Much praise, but rifts over Iraq remain

U.S. remains at odds with European leaders over rebuilding of Iraq

The Capture Of Saddam Hussein

December 15, 2003|By Todd Richissin | Todd Richissin,SUN FOREIGN STAFF

LONDON - After more than a year of disputes over the fate of Iraq, European leaders, including those most forcefully opposed to the war that deposed Saddam Hussein, finally had something to agree on yesterday: His capture is a victory for Iraqis.

The unanimous praise of the accomplishment, though, is unlikely to be a sign that rocky relations between the United States and Britain on one side and France, Germany and Russia on the other have somehow smoothed themselves, according to diplomats, scholars and political scientists.

"What you have here is good news for the Iraqi people and a boost for President Bush, and it gives him a psychological victory over President [Jacques] Chirac," said Dominique Moisi, senior adviser at the French Institute for International Relations. "For months, the French could look in the eyes of the Americans and say, `We warned you. We were right in our prudence.' Now the Americans can say, `At the end of the day, we caught Saddam Hussein and the Iraqis are cheering in the streets. Now who was right?'"

That answer, if it ever comes, is a long way off. Disputes between the leaders, though, are very much current.

France, Germany and Russia want greater United Nations involvement in the country and sovereignty returned to the Iraqi people sooner than Bush and his main European ally, British Prime Minister Tony Blair, think that can be accomplished. The countries still have serious disagreements concerning the rebuilding of Iraq, which last week boiled into another full-blown dispute when the Pentagon said that French, German and other companies based in non-coalition countries would be excluded from bidding on reconstruction contracts.

"I'm glad Saddam Hussein was captured. Everybody should be glad," Moisi said. "But they should not be under any illusion that all the problems are now solved. Except for some bragging rights, the only benefit is there is one less obstacle to democratizing Iraq, but many obstacles remain."

Chirac issued a brief statement praising the capture as a victory for Iraqis that should aid the rebuilding of its government and help bring an end to the violence that has continued in the country more than seven months after Bush announced the end to major combat.

"This is a major event which should strongly contribute to the democratization and the stabilization of Iraq and allow the Iraqis to once more be masters of their destiny in a sovereign Iraq," Chirac said.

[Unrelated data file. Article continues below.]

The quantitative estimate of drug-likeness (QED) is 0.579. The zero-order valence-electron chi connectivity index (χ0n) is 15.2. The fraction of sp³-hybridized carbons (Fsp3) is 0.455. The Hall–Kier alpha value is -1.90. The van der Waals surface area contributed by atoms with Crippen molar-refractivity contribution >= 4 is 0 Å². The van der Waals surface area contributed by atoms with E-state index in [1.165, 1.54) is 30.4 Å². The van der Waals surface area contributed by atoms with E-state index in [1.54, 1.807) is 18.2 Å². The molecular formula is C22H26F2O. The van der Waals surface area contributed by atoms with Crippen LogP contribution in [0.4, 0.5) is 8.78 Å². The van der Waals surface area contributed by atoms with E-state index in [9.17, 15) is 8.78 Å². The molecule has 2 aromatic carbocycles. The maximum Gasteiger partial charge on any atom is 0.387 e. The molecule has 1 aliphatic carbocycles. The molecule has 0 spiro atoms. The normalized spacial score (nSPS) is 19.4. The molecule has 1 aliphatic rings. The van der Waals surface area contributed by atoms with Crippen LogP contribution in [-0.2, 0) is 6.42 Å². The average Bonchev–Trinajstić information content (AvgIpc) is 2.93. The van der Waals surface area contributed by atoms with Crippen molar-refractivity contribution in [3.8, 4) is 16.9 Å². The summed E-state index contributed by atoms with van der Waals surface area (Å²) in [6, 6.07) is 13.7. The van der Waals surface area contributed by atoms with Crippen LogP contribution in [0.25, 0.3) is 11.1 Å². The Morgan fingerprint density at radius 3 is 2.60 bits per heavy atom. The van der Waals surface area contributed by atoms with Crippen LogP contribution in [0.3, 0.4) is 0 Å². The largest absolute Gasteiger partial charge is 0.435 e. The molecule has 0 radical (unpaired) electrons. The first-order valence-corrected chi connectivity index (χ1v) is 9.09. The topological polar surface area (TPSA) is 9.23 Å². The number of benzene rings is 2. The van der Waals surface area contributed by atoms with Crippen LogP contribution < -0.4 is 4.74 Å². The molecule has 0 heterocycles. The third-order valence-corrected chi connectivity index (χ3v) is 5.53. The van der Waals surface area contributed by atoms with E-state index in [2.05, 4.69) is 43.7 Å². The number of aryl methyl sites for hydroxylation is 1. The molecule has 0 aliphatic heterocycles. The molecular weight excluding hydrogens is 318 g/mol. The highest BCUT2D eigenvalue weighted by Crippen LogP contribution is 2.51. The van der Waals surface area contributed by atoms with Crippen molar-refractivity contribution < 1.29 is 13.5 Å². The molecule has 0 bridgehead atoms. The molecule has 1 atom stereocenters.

His prime minister, Jean-Pierre Raffarin, emphasized that Iraq would have a better chance to regain full sovereignty. His comments served as a reminder that France has criticized the American occupation, favoring instead an administration run by the United Nations. French television devoted hours of special programming to Hussein's arrest and a review of his career, including the warm diplomatic relations between Hussein's Iraq and France during the 1980s. France was for a time one of Iraq's major arms suppliers.

German Chancellor Gerhard Schroeder sent a telegram to Bush, saying he heard the news of Hussein's capture "with great delight."

"I congratulate you on this successful operation," Schroeder wrote in his letter to Bush, released by the German government. "Saddam Hussein caused horrible suffering to his people and the region. I hope the capture will help the international community's effort to rebuild and stabilize Iraq."

In Russia, President Vladimir V. Putin made no public comments about yesterday's events in Iraq. Relations between the United States and Russia, which were strained when Putin sided with France and Germany before the war, have only worsened recently with the arrest of a Russian billionaire, Mikhail B. Khodorkovsky, and the alleged state manipulation of parliamentary elections.

Itar-Tass, the state-controlled news agency, treated the story almost as routine, carrying a terse statement by Russian Foreign Minister Igor Ivanov. "We hope that the arrest of Saddam Hussein will contribute to the security in Iraq and boost the political and settlement process with the active role of the United Nations," he said.

Whatever the acrimony over the war, when balanced against the capture of a dictator who tortured and executed thousands of people, the leaders had no choice but to praise the mission, said Peter North, president of Jesus College at the University of Oxford.

But the disagreement over whether to invade Iraq was never about how long it would take to catch Hussein, he said, so the accomplishment should not be expected to have any effect on diplomatic relations.

"The lines between the coalition and the doubting Europeans were drawn over different issues, and this does nothing to erase them," North said. "I can't possibly see this leading to the French saying to the Americans, `Oh, you were right after all; we should listen to you more often,' or George Bush saying, `This settles things; now let's all get along.'"

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